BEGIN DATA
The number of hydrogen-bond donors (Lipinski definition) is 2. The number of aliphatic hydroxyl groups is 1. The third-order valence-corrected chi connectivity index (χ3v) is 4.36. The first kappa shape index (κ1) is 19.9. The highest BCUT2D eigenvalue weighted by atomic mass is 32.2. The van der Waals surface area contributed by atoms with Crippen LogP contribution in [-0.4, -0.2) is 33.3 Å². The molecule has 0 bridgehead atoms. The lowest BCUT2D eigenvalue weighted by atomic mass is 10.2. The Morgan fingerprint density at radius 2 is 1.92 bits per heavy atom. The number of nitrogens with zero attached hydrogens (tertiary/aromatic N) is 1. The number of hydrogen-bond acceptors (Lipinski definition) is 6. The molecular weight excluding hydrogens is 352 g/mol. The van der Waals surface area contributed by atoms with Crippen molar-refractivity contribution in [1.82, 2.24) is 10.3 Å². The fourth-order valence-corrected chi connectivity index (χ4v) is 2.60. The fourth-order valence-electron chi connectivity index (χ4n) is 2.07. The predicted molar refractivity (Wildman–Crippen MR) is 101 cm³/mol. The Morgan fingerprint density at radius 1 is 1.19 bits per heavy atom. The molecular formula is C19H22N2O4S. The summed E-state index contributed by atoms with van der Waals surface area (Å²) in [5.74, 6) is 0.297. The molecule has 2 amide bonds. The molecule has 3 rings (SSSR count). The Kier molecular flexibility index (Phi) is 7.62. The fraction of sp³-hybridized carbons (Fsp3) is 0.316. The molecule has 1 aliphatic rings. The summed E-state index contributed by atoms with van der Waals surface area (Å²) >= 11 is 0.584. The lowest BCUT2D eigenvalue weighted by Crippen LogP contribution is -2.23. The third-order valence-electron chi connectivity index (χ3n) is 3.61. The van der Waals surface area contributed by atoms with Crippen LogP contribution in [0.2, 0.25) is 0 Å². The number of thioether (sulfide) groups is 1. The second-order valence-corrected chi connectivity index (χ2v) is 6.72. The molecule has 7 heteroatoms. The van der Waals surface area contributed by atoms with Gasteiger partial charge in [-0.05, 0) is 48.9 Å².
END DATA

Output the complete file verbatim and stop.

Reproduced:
The number of hydrogen-bond donors (Lipinski definition) is 2. The number of aliphatic hydroxyl groups is 1. The third-order valence-corrected chi connectivity index (χ3v) is 4.36. The first kappa shape index (κ1) is 19.9. The highest BCUT2D eigenvalue weighted by atomic mass is 32.2. The van der Waals surface area contributed by atoms with Crippen LogP contribution in [-0.4, -0.2) is 33.3 Å². The molecule has 0 bridgehead atoms. The lowest BCUT2D eigenvalue weighted by atomic mass is 10.2. The Morgan fingerprint density at radius 2 is 1.92 bits per heavy atom. The number of nitrogens with zero attached hydrogens (tertiary/aromatic N) is 1. The number of hydrogen-bond acceptors (Lipinski definition) is 6. The molecular weight excluding hydrogens is 352 g/mol. The van der Waals surface area contributed by atoms with Crippen molar-refractivity contribution in [1.82, 2.24) is 10.3 Å². The fourth-order valence-corrected chi connectivity index (χ4v) is 2.60. The fourth-order valence-electron chi connectivity index (χ4n) is 2.07. The predicted molar refractivity (Wildman–Crippen MR) is 101 cm³/mol. The Morgan fingerprint density at radius 1 is 1.19 bits per heavy atom. The molecular formula is C19H22N2O4S. The summed E-state index contributed by atoms with van der Waals surface area (Å²) in [5.74, 6) is 0.297. The molecule has 2 amide bonds. The molecule has 3 rings (SSSR count). The Kier molecular flexibility index (Phi) is 7.62. The fraction of sp³-hybridized carbons (Fsp3) is 0.316. The molecule has 1 aliphatic rings. The summed E-state index contributed by atoms with van der Waals surface area (Å²) >= 11 is 0.584. The lowest BCUT2D eigenvalue weighted by Crippen LogP contribution is -2.23. The third-order valence-electron chi connectivity index (χ3n) is 3.61. The van der Waals surface area contributed by atoms with Crippen LogP contribution in [0.2, 0.25) is 0 Å². The number of thioether (sulfide) groups is 1. The second-order valence-corrected chi connectivity index (χ2v) is 6.72. The molecule has 7 heteroatoms. The van der Waals surface area contributed by atoms with Gasteiger partial charge in [-0.05, 0) is 48.9 Å².